The Lions led by 25 points early in the fourth, hoping not to need Norwood again after he came up lame, twisting his ankle on a jump stop. But Marple (5-4, 2-3) got to within 16 points, thanks to Anthony Paoletti and Mike May.
Paoletti scored eight points in the fourth, finishing with 15. May hit three fourth-quarter 3-pointers, tallying 13 points on a day where only four Tigers hit the score sheet.
The surge proved too little, too late.
“We just weren’t in our game in the beginning of the game,” May said. “They took us out of it pretty quick. We couldn’t find our groove that we usually have with Tommy (Gardler) on the wing and Ant in the middle. We just couldn’t knock shots down to keep in it.”
Norwood rose from the bench at the 3:45 mark. After a minute and 14 seconds on the court and a 5-0 Penncrest run that restored the margin to 21, he trotted back to a seat.
“Knowing we’re up the amount we’re up, it’s really just to calm down,” Norwood said. “They’re going to try to run and jump at us. We practice this every day. We have to find the open man, and something will open up eventually.”
It applied in the fourth quarter, and for Norwood that mindset was useful from the very beginning.
Also in the Central League:
Garnet Valley 79, Conestoga 66 >> Austin Laughlin (30 points) and Connor O’Brien (22 points) each buried four 3-pointers in finishing with season-highs in points as the Jags (5-3, 3-2) notched their first ever Central League win over the Pioneers. Greg Vlassopoulos added 13 points, and Cade Brennan grabbed 13 rebounds to go with nine points.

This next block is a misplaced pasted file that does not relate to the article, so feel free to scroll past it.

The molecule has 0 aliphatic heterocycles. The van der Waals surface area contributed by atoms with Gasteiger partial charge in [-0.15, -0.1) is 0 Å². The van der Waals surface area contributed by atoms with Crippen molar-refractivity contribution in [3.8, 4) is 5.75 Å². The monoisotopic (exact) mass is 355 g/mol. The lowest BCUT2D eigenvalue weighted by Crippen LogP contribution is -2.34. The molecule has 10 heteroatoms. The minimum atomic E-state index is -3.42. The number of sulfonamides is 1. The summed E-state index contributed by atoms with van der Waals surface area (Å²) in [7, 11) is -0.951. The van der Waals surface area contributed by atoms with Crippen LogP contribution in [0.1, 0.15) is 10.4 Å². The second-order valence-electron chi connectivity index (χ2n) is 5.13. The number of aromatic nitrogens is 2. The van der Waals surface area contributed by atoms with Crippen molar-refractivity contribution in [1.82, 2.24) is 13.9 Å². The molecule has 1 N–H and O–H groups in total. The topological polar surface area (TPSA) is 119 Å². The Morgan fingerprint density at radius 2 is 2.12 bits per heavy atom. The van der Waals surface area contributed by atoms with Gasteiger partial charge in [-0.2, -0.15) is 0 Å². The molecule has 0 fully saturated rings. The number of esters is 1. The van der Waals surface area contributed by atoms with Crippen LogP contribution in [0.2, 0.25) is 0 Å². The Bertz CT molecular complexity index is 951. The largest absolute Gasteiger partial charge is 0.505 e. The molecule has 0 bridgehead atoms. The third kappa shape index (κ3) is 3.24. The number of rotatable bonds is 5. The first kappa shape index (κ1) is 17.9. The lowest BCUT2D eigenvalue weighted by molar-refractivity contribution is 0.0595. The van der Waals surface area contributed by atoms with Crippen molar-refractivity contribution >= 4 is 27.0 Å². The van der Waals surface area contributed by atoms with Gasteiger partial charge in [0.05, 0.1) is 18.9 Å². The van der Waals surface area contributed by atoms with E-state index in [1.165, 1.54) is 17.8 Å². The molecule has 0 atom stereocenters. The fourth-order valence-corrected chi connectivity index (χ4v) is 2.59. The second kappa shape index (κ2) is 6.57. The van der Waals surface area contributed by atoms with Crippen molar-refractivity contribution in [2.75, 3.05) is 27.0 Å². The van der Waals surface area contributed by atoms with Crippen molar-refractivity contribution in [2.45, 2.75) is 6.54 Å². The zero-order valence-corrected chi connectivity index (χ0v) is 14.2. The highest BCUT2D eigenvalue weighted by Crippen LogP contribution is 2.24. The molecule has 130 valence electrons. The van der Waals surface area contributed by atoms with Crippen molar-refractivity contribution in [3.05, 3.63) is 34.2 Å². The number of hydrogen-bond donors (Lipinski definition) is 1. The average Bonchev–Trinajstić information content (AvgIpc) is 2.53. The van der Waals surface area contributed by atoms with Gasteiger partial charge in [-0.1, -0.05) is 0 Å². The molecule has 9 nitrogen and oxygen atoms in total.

Springfield 64, Radnor 60 >> The Cougars turned up the press in the third quarter, outscoring Radnor 25-8 behind 19 of Mike Webb’s game-high 26 points. Frank Durham added 17 points for Springfield (4-5, 4-1), which snaps a four-game skid.
Lewis Robinson scored a career-high 21 points for Radnor, which got 11 from Jackson Birtwistle.
Ridley 54, Upper Darby 42 >> Kyree Capers was a force in the lane with 19 points, 19 rebounds and three blocks, and Jack Grace’s long-range aim was true with 13 points for the Green Raiders (4-5, 2-3).
Floyd Wedderburn led Upper Darby (6-3, 2-3) with eight points as the Royals see a three-game winning streak snapped.
Strath Haven 62, Harriton 55 >> Cooper Driscoll scored 19 of his game-high 22 points in the first half to go with nine rebounds, and the guards picked up the slack late. Ryan Morris scored 10 fourth-quarter points to finish with 13, and
Jordan Graves added 10 points for the Panthers (5-4, 2-3).
Lower Merion 77, Haverford 44 >> Canaan Curry scored eight points, and Dan Roe and John Schievert chipped in seven apiece, but the Fords (3-6, 1-4) fell.
In the Bicentennial League:
Christian Academy 46, Morrisville 39 >> Tehron Phillips returned from a month out of action with 14 points, Brandon Rochester added 12 points and eight rebounds and Grant Sareyka tossed in 10 points for the Crusaders (3-6, 2-3), as a three-game skid is no more.